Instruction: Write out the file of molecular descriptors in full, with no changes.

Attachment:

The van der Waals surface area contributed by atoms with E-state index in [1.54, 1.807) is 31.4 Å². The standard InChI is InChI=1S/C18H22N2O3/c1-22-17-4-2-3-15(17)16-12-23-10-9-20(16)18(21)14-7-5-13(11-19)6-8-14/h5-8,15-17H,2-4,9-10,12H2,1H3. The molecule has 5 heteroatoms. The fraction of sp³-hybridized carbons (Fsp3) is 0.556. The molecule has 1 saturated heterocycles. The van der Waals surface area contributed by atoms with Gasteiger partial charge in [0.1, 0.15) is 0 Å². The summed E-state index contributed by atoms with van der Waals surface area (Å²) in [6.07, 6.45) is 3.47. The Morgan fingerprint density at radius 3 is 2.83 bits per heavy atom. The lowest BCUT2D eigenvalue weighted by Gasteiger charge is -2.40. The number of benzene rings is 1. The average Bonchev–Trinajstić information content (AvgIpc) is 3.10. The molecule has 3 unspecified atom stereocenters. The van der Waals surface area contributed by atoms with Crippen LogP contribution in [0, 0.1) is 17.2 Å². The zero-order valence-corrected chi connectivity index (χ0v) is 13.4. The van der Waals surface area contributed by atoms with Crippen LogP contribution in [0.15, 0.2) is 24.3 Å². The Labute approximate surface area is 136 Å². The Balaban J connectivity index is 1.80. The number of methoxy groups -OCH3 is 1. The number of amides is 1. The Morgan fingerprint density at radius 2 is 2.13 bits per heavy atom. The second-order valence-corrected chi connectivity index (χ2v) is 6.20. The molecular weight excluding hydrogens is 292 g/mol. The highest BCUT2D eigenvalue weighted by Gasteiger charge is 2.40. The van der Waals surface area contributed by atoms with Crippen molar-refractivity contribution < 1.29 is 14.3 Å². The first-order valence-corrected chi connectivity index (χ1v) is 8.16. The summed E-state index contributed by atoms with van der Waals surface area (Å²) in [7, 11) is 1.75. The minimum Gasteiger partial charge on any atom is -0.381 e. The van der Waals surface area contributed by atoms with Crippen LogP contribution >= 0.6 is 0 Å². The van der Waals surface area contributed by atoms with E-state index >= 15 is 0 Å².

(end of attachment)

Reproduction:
The van der Waals surface area contributed by atoms with E-state index in [1.54, 1.807) is 31.4 Å². The standard InChI is InChI=1S/C18H22N2O3/c1-22-17-4-2-3-15(17)16-12-23-10-9-20(16)18(21)14-7-5-13(11-19)6-8-14/h5-8,15-17H,2-4,9-10,12H2,1H3. The molecule has 5 heteroatoms. The fraction of sp³-hybridized carbons (Fsp3) is 0.556. The molecule has 1 saturated heterocycles. The van der Waals surface area contributed by atoms with Gasteiger partial charge in [0.1, 0.15) is 0 Å². The summed E-state index contributed by atoms with van der Waals surface area (Å²) in [6.07, 6.45) is 3.47. The Morgan fingerprint density at radius 3 is 2.83 bits per heavy atom. The lowest BCUT2D eigenvalue weighted by Gasteiger charge is -2.40. The number of benzene rings is 1. The average Bonchev–Trinajstić information content (AvgIpc) is 3.10. The molecule has 3 unspecified atom stereocenters. The van der Waals surface area contributed by atoms with Crippen LogP contribution in [0, 0.1) is 17.2 Å². The zero-order valence-corrected chi connectivity index (χ0v) is 13.4. The van der Waals surface area contributed by atoms with Crippen LogP contribution in [0.15, 0.2) is 24.3 Å². The Labute approximate surface area is 136 Å². The Balaban J connectivity index is 1.80. The number of methoxy groups -OCH3 is 1. The number of amides is 1. The Morgan fingerprint density at radius 2 is 2.13 bits per heavy atom. The second-order valence-corrected chi connectivity index (χ2v) is 6.20. The molecular weight excluding hydrogens is 292 g/mol. The highest BCUT2D eigenvalue weighted by Gasteiger charge is 2.40. The van der Waals surface area contributed by atoms with Crippen molar-refractivity contribution < 1.29 is 14.3 Å². The first-order valence-corrected chi connectivity index (χ1v) is 8.16. The summed E-state index contributed by atoms with van der Waals surface area (Å²) in [7, 11) is 1.75. The minimum Gasteiger partial charge on any atom is -0.381 e. The van der Waals surface area contributed by atoms with Crippen LogP contribution >= 0.6 is 0 Å². The van der Waals surface area contributed by atoms with E-state index >= 15 is 0 Å².